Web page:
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Apocalypse Now: A24’s Civil War & HBO

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Good morning: In today’s edition of The Industry, we look at:

The American Apocalypse, Russo Brothers +1, Cannes Critics Week gems, The con artists maestro and Bohemian Rhapsody.

Let’s go!


In America, the apocalypse has never felt closer.

Glimpses of America befalling disaster have been littered throughout TV and cinema from The Twilight Zone’s Time Enough at Last (1959) to the small budget gritty, mini-masterpieces of the ’80s:​

These films were largely meditations on the fragility of society with nuclear weapons. They showed in painful detail the effects that would befall America if disarmament or AI were to go sideways.

The next generation of these films were extrapolations into climate change:

HBO’s The Last of Us (2023, trailer) ignited a new generation of American end-times films. In this series, a fungal infection overtakes modern America and destabilizes it to the degree of producing tiny factions fighting for survival.

When Patient Zero is brought to a leading epidemiologist, she only has one idea to contain the spread:​


Alex Garland (Ex-Machina, AnnihilationDevs) takes a new perspective on the apocalypse film. No doubt spurred by recent political events we see an implosion of America to divisiveness. But his movie flows beyond the twittershpere and the protests, disintegrating the country into full-blown Civil War.

In this landscape of cinematic cataclysms, America’s portrayal as teetering on the brink of destruction reveals a deep-seated cultural psyche grappling with its vulnerabilities. From the chilling Cold War era contemplations to the unnerving depictions of technological and ecological disasters, these narratives transcend mere entertainment.

These films, each a piece of America’s cinematic anthology, serve not only as cautionary tales but also as catalysts for introspection, urging us to envision and strive for a world where such apocalyptic landscapes remain firmly within the realm of fiction.​

For More: 

Civil War trailer. In theaters now.

Kirsten Dunst is no stranger to the world from ending. She’s a war photographer in Civil War hell-bent on making it to the White House. In Meloncholia (trailer), she just wants to watch the world burn.

The remarkable irony of a bookworm in the apocalypse. Watch the iconic scene from The Twilight Zone’s Time Enough At Last.​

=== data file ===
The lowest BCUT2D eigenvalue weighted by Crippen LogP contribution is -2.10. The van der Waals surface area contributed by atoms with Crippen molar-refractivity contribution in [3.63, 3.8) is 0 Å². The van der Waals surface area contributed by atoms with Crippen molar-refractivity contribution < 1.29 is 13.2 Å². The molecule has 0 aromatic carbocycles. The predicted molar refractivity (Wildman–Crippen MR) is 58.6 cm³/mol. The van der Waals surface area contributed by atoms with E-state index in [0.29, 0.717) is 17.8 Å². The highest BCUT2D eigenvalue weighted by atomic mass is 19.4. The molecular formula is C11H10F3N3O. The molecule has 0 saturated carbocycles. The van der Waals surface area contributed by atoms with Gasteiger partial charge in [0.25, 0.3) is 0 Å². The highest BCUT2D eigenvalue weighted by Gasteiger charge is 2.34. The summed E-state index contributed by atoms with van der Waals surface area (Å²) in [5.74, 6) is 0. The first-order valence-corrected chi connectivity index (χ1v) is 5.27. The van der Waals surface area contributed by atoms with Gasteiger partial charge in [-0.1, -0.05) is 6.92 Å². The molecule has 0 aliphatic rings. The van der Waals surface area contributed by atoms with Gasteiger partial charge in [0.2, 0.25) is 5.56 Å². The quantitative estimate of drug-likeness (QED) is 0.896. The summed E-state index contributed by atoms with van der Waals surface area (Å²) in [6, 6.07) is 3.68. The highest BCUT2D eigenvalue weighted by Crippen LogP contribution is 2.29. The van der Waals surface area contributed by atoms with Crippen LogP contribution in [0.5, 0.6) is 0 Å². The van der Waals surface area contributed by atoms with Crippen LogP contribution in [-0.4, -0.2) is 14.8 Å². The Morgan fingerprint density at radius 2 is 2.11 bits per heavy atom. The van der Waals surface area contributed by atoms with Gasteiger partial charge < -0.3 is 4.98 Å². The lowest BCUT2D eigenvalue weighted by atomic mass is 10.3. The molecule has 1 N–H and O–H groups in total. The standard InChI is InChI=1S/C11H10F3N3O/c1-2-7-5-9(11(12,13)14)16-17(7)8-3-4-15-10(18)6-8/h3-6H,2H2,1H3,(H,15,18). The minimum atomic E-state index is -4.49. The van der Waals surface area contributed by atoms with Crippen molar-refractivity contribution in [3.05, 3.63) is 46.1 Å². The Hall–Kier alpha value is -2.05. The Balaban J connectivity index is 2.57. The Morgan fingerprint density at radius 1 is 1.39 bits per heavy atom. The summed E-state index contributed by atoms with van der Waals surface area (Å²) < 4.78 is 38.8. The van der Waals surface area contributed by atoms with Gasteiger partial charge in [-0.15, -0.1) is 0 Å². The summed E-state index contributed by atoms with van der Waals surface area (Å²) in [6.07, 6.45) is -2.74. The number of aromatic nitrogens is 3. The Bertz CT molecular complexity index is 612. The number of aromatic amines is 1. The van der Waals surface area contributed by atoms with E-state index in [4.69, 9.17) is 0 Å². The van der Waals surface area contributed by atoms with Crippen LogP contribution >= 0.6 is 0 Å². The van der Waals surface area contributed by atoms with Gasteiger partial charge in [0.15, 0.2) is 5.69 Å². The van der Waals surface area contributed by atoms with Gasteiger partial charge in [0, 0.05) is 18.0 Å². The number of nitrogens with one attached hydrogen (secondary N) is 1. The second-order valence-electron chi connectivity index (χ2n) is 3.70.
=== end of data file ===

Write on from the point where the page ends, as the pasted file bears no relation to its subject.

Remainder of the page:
Rust armorer is sentenced to 18 months in prison for the death of cinematographer Halyna Hutchins (pictured above), which was filmed in 2021. It marks the close of the first chapter of a tragic case of utter disregard for safety regulations amidst a production that tried to cut corners on cost.

The judge addressed the armorer, Hannah Gutierrez-Reed:

“You alone turned a safe weapon into a lethal weapon. But for you, Ms. Hutchins would be alive, a husband would have his partner, and a little boy would have his mother.”

Gutierrez-Reed, stated:

“When I took on Rust, I was young and I was naive but I took my job as seriously as I knew how to… Despite not having proper time, resources and staffing, when things got tough I just did my best to handle it… I beg you please don’t give me more time. The jury found me in part at fault for this god-awful tragedy. But that doesn’t make me a monster. That makes me human.”

Gutierrez-Reed received the maximum penalty.

The judge’s reason for the harsh penalty was due to Gutierrez-Reed’s lack of remorse in her statement.

On July 9, Alec Baldwin’s involuntary manslaughter trial will begin. Baldwin served as the star and producer of Rust. Earlier this year, new details came to light that conflicted with Baldwin’s account that he did not pull the trigger.

If convicted, Baldwin could also face up to 18 months in prison.

Russo Brothers team +1. Chris Brearton, former Amazon Executive, will join The Russo’s AGBO production company (Everything Everywhere All at Once, Extraction) as a partner.

Brearton’s resume is rock-solid:

  • Amazon (2022 – 2024)
    • VP of corporate strategy at Amazon
  • MGM (2018-2022)
    • Chief Operating Officer